Bloom could be painfully oblivious to the ways in which shifting and enlarging of the canon was not merely necessary but joy-filled work. One reduces him to a caricature at one’s peril, however. To read him closely, to get down into the grass with him, is rarely to find a padlocked mind.
He saw how the women in Saul Bellow’s work were, to use his word, absurdities. In a later interview with the writer Amy Bloom (no relation), he noted how much great American poetry came from gay or bisexual writers. An uncompromising highbrow, Bloom sought to hoist his readers up to the level of what he saw as the greatest books.
He was born in New York City, where he grew up speaking Yiddish in an Orthodox Jewish household. His father was a garment worker from Odessa. He lost many relatives in the Holocaust. Bloom’s life is was a bildungsroman with the bildung done quite early; he seems to have emerged from the womb a capacious reader, starting with The Bible and Hart Crane.
His abiding interest in religious thought led him to write “The Book of J” (1990), in which he asserted — without a great deal of evidence — that the first author of the Hebrew Bible was a learned woman in King Solomon’s court. He would later say, “Emerson is God,” and remark to an interviewer: “You are confusing Shakespeare with God. I don’t see why one shouldn’t, as it were.”
I met Bloom (he had hands like big damp croissants), but never studied with him. For a while he was, at the same time, the Sterling Professor of the Humanities at Yale and Charles Eliot Norton Professor of Poetry at Harvard. To get a flavor of his teaching, turn to Larissa MacFarquhar’s magnificent 2002 profile in The New Yorker.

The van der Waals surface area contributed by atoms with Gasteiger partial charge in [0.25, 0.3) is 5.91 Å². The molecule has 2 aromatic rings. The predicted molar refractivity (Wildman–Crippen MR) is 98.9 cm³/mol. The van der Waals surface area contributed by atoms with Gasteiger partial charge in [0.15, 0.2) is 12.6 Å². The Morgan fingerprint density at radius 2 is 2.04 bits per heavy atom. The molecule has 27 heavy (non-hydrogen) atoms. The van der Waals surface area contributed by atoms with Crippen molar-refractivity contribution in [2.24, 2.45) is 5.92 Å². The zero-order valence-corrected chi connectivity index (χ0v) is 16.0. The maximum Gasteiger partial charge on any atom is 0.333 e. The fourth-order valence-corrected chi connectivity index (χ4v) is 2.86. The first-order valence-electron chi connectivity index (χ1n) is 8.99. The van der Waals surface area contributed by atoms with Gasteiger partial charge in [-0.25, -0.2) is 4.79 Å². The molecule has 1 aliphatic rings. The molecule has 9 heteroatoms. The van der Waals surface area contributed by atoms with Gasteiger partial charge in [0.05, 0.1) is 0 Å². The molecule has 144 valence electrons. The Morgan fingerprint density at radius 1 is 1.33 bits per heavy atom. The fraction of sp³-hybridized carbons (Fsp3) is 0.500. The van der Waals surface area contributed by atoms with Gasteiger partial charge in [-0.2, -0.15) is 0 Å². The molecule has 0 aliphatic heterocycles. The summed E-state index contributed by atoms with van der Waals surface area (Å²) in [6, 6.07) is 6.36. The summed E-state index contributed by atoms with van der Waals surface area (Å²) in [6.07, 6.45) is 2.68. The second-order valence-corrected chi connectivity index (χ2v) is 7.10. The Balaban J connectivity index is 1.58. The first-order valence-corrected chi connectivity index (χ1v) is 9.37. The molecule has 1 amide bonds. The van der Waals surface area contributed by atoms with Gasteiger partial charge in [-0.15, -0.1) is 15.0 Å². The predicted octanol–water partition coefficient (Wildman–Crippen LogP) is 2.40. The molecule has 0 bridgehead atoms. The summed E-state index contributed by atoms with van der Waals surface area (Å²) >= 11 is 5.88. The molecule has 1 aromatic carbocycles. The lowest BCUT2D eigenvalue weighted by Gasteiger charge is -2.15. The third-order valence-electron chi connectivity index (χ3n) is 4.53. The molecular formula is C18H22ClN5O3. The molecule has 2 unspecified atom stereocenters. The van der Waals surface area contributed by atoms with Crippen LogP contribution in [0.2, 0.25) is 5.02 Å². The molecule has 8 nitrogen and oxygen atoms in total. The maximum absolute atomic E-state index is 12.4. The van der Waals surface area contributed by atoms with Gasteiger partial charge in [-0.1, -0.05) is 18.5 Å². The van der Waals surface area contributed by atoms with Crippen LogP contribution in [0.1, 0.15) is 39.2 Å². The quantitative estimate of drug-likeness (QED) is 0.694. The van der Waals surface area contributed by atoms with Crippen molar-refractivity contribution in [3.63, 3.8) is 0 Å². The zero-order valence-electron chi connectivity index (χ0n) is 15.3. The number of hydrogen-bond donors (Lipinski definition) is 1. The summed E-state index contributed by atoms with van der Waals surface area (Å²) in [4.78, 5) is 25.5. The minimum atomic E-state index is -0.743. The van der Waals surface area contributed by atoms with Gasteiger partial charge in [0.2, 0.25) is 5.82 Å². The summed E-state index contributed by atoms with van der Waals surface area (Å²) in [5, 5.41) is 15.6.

“When Bloom teaches, he uncoils and grows even larger,” MacFarquhar wrote. “He seems to his students not quite in control of himself: He gets carried away, he throws himself around, he slips his hand inside his shirt and grasps his chest, he quivers with feeling. He is a superb spectacle. He worships, he adores, he falls at a poet’s feet, but not deferentially — intimately. He is rabbinical, prophetic; but he is also, in his bigness and his emotion, like a giant mother. He is disarmingly feminine: His voice, emerging out of the roomy torso, is a gentle tenor. A number of his female students find the combination of these qualities overwhelmingly, destructively, seductive.”
That last line is a reminder, perhaps, that in 2004 the writer Naomi Wolf accused Bloom of sexual “encroachment” by touching her thigh when she was a student at Yale two decades earlier. It is a charge he has denied, but many more hints emerged over the years of affairs with students.
Bloom wrote too much. By the end, he was rehearsing the same material, pressing “shuffle” on the same orotund playlists, and his work lost much of its consecrating power. Many critics turned against him. He said, memorably: “As someone sympathetic once said of my reviews, ‘It’s an invectorium.’”
“Maybe one writes to ward off death,” he commented. “I’m not sure. But I think in some sense that’s what poets do. They write their poems to ward off dying.” For Bloom, the worst part about death was surely that he could not take a book with him.
Follow Dwight Garner on Twitter: @DwightGarner.